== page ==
Genome-wide reprogramming of regulatory networks, transport, cell wall and membrane biogenesis during arbuscular mycorrhizal symbiosis in Lotus japonicus
Article first published online: 15 JAN 2009
© The Authors (2009). Journal compilation © New Phytologist (2009)
Volume 182, Issue 1, pages 200–212, April 2009
How to Cite
Guether, M., Balestrini, R., Hannah, M., He, J., Udvardi, M. K. and Bonfante, P. (2009), Genome-wide reprogramming of regulatory networks, transport, cell wall and membrane biogenesis during arbuscular mycorrhizal symbiosis in Lotus japonicus. New Phytologist, 182: 200–212. doi: 10.1111/j.1469-8137.2008.02725.x
- Issue published online: 6 MAR 2009
- Article first published online: 15 JAN 2009
- Received: 5 September 2008, Accepted: 9 November 2008
- cell wall;
- Gigaspora margarita;
- laser microdissection;
- Lotus japonicus;
- mycorrhizal functioning;
- nutrient transporters;
- perifungal membrane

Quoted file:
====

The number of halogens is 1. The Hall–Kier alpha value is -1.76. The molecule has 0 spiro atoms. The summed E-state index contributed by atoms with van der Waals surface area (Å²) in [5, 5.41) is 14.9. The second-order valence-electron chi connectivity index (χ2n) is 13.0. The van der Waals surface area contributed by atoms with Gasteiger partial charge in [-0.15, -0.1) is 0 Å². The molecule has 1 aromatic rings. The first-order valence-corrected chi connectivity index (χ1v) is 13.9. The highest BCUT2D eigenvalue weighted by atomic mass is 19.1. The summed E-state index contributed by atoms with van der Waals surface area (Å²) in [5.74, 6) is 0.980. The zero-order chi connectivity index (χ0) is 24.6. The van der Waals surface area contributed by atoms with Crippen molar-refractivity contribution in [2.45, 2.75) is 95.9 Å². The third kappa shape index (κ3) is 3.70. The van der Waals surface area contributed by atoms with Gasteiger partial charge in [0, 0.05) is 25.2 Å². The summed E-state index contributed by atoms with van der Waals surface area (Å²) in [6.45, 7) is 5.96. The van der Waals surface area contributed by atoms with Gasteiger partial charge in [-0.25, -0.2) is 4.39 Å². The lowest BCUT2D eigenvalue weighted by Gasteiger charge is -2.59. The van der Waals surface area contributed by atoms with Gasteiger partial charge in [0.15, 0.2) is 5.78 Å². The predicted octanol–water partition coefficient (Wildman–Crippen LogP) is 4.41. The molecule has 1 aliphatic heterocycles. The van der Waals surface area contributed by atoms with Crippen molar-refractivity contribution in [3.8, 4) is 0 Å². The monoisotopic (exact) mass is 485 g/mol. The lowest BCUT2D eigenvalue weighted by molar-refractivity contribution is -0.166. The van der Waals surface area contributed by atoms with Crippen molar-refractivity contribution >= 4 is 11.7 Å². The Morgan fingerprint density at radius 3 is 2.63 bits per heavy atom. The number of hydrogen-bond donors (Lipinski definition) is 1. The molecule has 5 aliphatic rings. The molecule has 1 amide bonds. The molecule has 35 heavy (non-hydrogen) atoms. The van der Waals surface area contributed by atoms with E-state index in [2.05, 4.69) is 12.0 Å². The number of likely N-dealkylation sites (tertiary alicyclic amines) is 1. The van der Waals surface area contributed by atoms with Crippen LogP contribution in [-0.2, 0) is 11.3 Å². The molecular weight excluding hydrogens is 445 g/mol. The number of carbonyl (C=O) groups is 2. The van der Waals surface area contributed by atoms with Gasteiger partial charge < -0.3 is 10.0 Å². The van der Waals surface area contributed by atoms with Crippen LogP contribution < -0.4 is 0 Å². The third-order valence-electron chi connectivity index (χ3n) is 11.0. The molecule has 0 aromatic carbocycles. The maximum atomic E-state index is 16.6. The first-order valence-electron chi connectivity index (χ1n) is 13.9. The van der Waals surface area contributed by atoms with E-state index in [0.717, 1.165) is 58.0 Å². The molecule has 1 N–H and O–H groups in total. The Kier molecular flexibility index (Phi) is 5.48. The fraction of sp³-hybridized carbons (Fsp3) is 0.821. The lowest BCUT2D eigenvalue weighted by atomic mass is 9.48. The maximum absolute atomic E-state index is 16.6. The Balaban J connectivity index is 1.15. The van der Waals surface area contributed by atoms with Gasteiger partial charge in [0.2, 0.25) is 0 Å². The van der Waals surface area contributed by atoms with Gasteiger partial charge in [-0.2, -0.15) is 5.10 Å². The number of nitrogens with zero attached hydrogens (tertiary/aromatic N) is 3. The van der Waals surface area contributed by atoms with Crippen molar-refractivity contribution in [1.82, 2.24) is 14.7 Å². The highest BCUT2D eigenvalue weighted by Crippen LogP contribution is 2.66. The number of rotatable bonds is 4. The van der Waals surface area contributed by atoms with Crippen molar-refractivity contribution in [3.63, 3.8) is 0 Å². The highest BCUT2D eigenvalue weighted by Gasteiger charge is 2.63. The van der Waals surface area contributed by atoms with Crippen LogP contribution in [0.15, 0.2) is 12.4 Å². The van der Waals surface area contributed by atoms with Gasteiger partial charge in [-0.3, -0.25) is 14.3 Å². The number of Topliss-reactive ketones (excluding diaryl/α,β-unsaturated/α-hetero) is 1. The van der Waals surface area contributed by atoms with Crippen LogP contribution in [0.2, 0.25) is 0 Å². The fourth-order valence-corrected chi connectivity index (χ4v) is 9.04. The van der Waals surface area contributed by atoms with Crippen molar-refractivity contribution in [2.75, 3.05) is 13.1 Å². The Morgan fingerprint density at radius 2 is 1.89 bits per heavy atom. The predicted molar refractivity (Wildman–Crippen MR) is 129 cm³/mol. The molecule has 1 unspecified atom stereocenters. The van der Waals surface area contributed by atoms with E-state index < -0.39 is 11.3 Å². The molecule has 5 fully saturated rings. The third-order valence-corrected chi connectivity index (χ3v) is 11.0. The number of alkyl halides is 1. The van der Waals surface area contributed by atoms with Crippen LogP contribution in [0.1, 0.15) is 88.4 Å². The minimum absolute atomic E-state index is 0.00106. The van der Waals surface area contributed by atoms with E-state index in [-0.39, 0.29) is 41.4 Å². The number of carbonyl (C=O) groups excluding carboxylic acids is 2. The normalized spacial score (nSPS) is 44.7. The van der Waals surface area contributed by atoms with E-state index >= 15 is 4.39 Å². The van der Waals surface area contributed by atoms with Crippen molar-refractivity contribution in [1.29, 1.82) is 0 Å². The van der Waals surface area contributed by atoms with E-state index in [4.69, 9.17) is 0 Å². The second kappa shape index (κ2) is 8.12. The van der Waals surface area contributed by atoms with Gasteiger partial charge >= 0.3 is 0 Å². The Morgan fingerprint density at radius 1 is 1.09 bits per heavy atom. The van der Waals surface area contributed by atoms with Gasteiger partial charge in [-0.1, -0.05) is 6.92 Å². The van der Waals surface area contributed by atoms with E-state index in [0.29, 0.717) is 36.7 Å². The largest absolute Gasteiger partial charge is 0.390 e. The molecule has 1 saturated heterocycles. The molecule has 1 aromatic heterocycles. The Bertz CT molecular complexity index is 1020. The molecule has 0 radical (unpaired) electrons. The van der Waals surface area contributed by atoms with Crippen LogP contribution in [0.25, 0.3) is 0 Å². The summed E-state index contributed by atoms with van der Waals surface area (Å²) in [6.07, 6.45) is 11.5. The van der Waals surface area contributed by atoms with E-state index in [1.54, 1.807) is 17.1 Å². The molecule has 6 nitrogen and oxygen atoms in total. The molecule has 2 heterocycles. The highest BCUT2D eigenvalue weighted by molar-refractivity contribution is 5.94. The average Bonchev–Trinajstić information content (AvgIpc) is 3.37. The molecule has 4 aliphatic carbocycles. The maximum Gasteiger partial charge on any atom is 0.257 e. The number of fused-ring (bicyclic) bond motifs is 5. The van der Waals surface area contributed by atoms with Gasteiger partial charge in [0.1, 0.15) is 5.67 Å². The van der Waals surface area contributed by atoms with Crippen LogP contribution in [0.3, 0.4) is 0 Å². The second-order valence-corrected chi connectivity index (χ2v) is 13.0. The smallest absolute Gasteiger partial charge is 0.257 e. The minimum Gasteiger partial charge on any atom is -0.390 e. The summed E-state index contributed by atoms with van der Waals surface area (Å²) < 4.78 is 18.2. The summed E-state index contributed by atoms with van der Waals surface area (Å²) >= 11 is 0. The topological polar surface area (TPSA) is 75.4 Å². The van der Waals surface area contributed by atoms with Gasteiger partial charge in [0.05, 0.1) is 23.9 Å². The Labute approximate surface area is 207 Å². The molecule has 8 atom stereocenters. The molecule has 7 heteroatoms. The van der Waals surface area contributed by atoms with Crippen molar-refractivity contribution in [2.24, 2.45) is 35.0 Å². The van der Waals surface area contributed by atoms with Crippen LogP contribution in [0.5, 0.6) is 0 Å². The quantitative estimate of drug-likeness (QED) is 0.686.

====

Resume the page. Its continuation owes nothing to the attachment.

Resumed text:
- • Arbuscular mycorrhizas (AMs) contribute significantly to soil nutrient uptake in plants. As a consequence of the fungal colonization and of the deep reorganization shown by arbusculated cells, important impacts on root transcriptome are expected.
- • An Affymetrix GeneChip with 50 000 probe-sets and real-time RT-PCR allowed us to detect transcriptional changes triggered in Lotus japonicus by the AM fungus Gigaspora margarita, when arbuscules are at their maximum (28 d postinoculation (dpi)). An early time (4 dpi) was selected to differentiate genes potentially involved in signaling and/or in colonization of outer tissues.
- • A large number (75 out of 558) of mycorrhiza-induced genes code for proteins involved in protein turnover, membrane dynamics and cell wall synthesis, while many others are involved in transport (47) or transcription (24). Induction of a subset (24 genes) of these was tested and confirmed by qRT-PCR, and transcript location in arbusculated cells was demonstrated for seven genes using laser-dissected cells.
- • When compared with previously published papers, the transcript profiles indicate the presence of a core set of responsive genes (25) that seem to be conserved irrespective of the symbiotic partner identity.